The Egyptian health minister has revealed the results of a survey that claims to show a reduction in the prevalence of hepatitis in the Egyptian population.
According to survey data released by minister Ahmed Emad El-Din at a conference on Monday, four in every 100 Egyptians are infected with the hepatitis-C, while one in every 100 citizens is infected with hepatitis-B.
This puts the total number of hepatitis-C cases at approximately 3.5 million, and the number of hepatitis-B cases at 800,000, according to the survey results.
The survey tested for the prevalence both forms of the virus among citizens aged between one and 59, Emad El-Din said, and the results revealed an overall reduction in the number of cases nationwide.
The previous survey, conducted in 2008, set the overall infection rate at 10%, compared to the 7% reported by the survey announced on Monday.
The survey included at least 27,000 Egyptians across Egypt, in partnership with the United Nations Children’s Fund (UNICEF), United Nations Population Fund (UNFPA) and the International Classification of Functioning, Disability and Health (ICF) adopted by the World Health Organization (WHO).
“The new results indicate a decrease in the prevalence rate of virus C and virus B in Egypt, which has resulted from the state’s focus on the issue,” Emad El-Din said during the conference.
“The ministry will pay for the medical treatment of between 600,000 and 1 million citizens infected with hepatitis-B and C during the course of a year, using new medicines,” he added.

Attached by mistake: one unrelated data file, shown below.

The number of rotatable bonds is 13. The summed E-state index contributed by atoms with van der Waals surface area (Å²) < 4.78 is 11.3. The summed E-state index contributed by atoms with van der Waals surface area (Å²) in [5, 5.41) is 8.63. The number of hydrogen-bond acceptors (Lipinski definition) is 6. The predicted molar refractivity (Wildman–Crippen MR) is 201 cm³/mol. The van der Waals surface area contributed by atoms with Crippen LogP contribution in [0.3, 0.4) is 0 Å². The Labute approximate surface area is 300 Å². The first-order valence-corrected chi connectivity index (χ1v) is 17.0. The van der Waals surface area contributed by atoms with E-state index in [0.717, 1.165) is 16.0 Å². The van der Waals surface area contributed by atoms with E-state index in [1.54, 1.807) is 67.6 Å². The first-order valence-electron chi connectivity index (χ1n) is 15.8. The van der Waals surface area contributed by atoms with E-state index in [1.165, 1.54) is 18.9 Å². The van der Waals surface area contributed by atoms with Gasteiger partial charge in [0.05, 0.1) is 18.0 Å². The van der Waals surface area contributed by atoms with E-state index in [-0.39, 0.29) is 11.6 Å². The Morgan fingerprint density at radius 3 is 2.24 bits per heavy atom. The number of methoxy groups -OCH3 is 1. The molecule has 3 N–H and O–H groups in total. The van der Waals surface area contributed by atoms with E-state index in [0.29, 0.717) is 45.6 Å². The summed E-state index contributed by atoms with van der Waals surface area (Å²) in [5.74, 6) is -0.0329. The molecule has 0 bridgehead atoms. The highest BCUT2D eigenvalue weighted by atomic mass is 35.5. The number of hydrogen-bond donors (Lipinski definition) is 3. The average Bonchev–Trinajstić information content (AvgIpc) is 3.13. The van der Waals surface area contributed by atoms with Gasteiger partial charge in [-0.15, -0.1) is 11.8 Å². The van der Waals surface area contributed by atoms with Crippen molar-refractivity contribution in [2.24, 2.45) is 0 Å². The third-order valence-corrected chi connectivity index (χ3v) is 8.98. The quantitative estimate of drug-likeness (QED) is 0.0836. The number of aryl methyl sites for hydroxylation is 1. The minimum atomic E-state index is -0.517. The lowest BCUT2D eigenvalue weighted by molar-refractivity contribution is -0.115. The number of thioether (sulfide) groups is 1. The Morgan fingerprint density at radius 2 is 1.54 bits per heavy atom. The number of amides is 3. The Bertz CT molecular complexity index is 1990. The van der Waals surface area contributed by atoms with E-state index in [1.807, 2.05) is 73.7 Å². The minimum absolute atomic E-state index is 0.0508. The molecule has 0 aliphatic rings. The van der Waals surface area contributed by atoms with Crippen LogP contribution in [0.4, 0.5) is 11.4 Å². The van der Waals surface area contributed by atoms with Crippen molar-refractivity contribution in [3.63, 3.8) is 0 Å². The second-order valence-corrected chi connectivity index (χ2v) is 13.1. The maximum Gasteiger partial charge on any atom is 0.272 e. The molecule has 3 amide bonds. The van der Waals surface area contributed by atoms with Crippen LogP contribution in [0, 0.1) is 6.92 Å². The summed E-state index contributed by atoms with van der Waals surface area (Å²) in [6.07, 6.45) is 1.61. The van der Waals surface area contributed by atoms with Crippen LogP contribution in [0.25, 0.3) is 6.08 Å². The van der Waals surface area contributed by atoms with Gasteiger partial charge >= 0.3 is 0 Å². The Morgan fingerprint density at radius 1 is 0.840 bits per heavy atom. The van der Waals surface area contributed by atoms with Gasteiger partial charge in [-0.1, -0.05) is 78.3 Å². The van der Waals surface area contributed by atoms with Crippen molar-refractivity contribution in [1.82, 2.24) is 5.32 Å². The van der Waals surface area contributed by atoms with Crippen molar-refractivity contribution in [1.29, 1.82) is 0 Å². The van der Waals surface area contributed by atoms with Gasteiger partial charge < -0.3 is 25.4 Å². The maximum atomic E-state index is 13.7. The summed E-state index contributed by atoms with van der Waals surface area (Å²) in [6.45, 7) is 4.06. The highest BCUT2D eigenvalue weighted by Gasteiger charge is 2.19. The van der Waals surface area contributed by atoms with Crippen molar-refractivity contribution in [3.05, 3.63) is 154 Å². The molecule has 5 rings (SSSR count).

According to Amr Kandil, head of the preventative medicine department at the ministry, the new results will give Egypt a better international ranking in terms of the prevalence of liver diseases. Instead of being positioned as a country with a middle rate of prevalence, it will be a country with a low rate, he said.
According to WHO reports up to 2015, Egypt had higher rates of hepatitis-C infection than neighbouring countries, as well as other countries in the world with comparable socioeconomic conditions and hygienic standards for invasive medical, dental, or paramedical procedures.
However, some are sceptical regarding the new survey’s accuracy, suggesting that the survey sample is too small and not representative of the population as a whole.
Mohamed Ezz El-Arab, a liver specialist at the National Centre for Liver Diseases, told Daily News Egypt: “The sample chosen for the survey is very small and using it as an indicator for the overall Virus-C infection rate is inaccurate.”
He added: “There should be a population-based study on a more comprehensive scale, instead of depending on those who make checks in the hospital. The study should be made in every city separately.”
According to Ezz El-Arab, this method would contribute to a better understanding of the causes of the virus, helping to provide preventative measures, rather than limiting efforts to treatment.
In May, the ministry launched an Egyptian version of the Sovaldi drug used to treat hepatitis-C, provided at a much cheaper price than non-Egyptian alternatives. The price of an original pack of Sovaldi can reach up to EGP 15,000, while the Egyptian alternative is sold for only EGP 1,600.
The new Egyptian drug is being produced in local pharmaceutical factories using alternative chemical substitutes, instead of being imported.
The mass survey released on Monday also found that high blood pressure was more common among men than women. Meanwhile, overweight women were more likely to suffer from high blood pressure than women of a regular weight.